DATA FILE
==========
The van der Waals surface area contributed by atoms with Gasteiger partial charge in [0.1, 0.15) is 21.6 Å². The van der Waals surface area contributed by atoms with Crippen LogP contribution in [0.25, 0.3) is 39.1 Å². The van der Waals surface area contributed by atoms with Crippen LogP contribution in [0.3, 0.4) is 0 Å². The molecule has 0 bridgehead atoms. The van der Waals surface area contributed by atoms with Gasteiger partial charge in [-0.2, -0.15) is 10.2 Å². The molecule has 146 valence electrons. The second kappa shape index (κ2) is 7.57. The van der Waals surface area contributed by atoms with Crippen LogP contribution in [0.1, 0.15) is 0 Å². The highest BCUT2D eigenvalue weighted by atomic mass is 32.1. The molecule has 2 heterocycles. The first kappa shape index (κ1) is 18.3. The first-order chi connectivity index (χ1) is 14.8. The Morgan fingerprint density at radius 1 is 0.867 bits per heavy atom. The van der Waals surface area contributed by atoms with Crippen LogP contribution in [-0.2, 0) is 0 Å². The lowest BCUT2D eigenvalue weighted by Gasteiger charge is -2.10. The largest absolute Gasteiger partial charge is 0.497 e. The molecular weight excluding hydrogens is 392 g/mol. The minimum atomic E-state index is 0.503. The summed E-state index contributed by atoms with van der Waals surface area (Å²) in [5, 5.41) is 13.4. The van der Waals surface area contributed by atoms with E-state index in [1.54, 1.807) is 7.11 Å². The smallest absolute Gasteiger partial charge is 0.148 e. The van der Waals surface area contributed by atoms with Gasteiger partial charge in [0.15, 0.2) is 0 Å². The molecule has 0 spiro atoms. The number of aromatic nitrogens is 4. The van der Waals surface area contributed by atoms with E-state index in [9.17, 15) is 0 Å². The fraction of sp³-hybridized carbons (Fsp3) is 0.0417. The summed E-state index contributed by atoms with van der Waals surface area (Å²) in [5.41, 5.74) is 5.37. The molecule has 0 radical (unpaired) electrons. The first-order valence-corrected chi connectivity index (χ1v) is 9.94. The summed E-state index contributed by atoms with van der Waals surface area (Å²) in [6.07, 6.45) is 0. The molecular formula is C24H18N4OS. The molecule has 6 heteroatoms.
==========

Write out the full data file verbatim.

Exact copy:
The van der Waals surface area contributed by atoms with Gasteiger partial charge in [0.1, 0.15) is 21.6 Å². The van der Waals surface area contributed by atoms with Crippen LogP contribution in [0.25, 0.3) is 39.1 Å². The van der Waals surface area contributed by atoms with Crippen LogP contribution in [0.3, 0.4) is 0 Å². The molecule has 0 bridgehead atoms. The van der Waals surface area contributed by atoms with Gasteiger partial charge in [-0.2, -0.15) is 10.2 Å². The molecule has 146 valence electrons. The second kappa shape index (κ2) is 7.57. The van der Waals surface area contributed by atoms with Crippen LogP contribution in [0.1, 0.15) is 0 Å². The highest BCUT2D eigenvalue weighted by atomic mass is 32.1. The molecule has 2 heterocycles. The first kappa shape index (κ1) is 18.3. The first-order chi connectivity index (χ1) is 14.8. The Morgan fingerprint density at radius 1 is 0.867 bits per heavy atom. The van der Waals surface area contributed by atoms with Crippen LogP contribution in [-0.2, 0) is 0 Å². The lowest BCUT2D eigenvalue weighted by Gasteiger charge is -2.10. The largest absolute Gasteiger partial charge is 0.497 e. The molecular weight excluding hydrogens is 392 g/mol. The minimum atomic E-state index is 0.503. The summed E-state index contributed by atoms with van der Waals surface area (Å²) in [5, 5.41) is 13.4. The van der Waals surface area contributed by atoms with E-state index in [1.54, 1.807) is 7.11 Å². The smallest absolute Gasteiger partial charge is 0.148 e. The van der Waals surface area contributed by atoms with Gasteiger partial charge in [0.15, 0.2) is 0 Å². The molecule has 0 spiro atoms. The number of aromatic nitrogens is 4. The van der Waals surface area contributed by atoms with E-state index in [9.17, 15) is 0 Å². The fraction of sp³-hybridized carbons (Fsp3) is 0.0417. The summed E-state index contributed by atoms with van der Waals surface area (Å²) in [5.41, 5.74) is 5.37. The molecule has 0 radical (unpaired) electrons. The first-order valence-corrected chi connectivity index (χ1v) is 9.94. The summed E-state index contributed by atoms with van der Waals surface area (Å²) in [6.07, 6.45) is 0. The molecular formula is C24H18N4OS. The molecule has 6 heteroatoms.